A WESTERN Pennsylvania Amish farmer who insists he has a “religious” right to dispose his sewage on neighbouring fields, has been jailed for 90 days.
Cambria County Judge Norman Krumenacker said he respected Andy Swartzentruber’s religious beliefs but had no choice but to sentence him to jail and fine him $1,000 for being in contempt of court for disposing of the sewerage from two outside toilets in an irresponsible manner
Said the judge:
Quite frankly, this is not a religious issue.
According to this report, he also ordered the Amish school and outhouses on Swartzentruber’s former property padlocked. About 18 children attend the school.
Deborah Sedlmeyer, executive director of the Cambria County Sewage Enforcement Agency, said her office just wanted compliance, not to see Swartzentruber sent to jail. But she said of the sentence:
It’s a victory for the environment and public health; it was never an issue of religious freedom.
Swartzentruber said little when brought before the judge. About a dozen other Amish men and women sat in the gallery. But he did make clear that:
I will take a stand for my religion. If I don’t, it could destroy the whole church group.
A district judge last year convicted Swartzentruber and church elder Sam Yoder of one count each of failing to obtain a proper permit and discharging untreated sewage into the ground.
Waste from the outhouses had been collected in plastic buckets, then dumped onto fields. Citing state regulations, the county had demanded the Amish install a holding tank and contract with a certified sewage hauler for disposal.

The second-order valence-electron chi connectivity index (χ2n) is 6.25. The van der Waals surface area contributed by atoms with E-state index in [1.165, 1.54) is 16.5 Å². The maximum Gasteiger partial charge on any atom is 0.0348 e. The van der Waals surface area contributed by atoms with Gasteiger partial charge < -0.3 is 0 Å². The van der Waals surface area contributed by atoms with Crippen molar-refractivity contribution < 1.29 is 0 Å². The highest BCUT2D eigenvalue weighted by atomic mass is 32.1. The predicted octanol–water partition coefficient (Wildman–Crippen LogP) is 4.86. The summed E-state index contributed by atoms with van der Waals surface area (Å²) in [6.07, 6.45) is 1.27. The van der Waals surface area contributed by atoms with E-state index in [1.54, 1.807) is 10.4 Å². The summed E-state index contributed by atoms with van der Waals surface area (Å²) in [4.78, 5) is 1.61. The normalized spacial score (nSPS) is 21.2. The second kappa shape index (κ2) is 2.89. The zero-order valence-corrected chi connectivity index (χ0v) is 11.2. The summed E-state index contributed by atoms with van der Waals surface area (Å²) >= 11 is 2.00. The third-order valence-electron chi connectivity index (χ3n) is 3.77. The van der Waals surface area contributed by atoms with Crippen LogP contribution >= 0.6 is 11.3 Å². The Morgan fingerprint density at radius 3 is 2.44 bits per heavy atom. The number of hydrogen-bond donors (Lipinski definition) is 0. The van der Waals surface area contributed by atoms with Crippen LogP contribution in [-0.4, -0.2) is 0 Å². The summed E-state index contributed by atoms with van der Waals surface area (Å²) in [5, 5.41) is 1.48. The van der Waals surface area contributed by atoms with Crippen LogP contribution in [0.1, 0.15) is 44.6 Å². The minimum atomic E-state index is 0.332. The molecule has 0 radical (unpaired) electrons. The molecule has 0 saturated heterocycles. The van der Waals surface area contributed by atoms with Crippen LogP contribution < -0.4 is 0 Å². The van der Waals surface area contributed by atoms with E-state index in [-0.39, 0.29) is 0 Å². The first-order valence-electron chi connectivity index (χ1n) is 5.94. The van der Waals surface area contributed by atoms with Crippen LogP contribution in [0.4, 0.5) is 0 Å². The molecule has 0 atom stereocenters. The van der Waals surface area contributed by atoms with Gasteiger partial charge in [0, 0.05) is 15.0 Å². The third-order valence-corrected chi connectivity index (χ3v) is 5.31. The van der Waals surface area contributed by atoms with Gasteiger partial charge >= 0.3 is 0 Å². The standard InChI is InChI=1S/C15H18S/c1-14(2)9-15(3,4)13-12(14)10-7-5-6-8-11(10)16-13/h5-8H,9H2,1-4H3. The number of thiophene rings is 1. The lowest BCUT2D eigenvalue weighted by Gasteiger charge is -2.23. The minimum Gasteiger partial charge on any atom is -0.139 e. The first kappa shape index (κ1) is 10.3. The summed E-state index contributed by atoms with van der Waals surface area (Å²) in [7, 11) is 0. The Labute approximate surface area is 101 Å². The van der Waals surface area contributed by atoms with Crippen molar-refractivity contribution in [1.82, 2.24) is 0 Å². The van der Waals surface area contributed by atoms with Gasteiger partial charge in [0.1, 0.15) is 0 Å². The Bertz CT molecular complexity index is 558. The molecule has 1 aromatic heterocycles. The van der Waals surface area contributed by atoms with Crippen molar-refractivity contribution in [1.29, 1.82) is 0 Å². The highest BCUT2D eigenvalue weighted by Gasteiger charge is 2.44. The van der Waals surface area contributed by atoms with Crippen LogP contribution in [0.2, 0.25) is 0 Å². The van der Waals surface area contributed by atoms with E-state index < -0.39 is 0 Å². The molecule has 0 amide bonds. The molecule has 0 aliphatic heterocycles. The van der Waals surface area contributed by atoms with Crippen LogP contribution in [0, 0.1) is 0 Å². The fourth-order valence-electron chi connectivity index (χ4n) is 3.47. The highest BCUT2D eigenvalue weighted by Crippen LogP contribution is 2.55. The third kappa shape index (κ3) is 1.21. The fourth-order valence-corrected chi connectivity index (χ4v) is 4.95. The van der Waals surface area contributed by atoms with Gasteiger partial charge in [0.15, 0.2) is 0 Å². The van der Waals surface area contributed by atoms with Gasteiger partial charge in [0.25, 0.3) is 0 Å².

The privies cited in the initial violation were been torn down, but new ones erected last September still don’t follow regulations, county sewage officials said.
Yoder testified that his community was willing to pay for a permit, but wouldn’t allow soil samples to be taken by the county or a certified scientist, which is required for a permit. He cited religious beliefs as a reason for not permitting the soil samples but didn’t elaborate.
The Swartzentrubers branch of the Christian Amish sect, according to this report, only number only about 8,000, or fewer than 5 percent of the roughly 220,000 Amish in the US.
While all Amish shun the modern world, the Swartzentrubers are known for their more extreme opposition to technology and contact with the outside world.
NOTE: When we were looking for a picture to illustrate this report, we stumbled on the one below at this site. This beautiful Photoshop creation says it all about the Amish.
Hat Tip: Paul Edmonson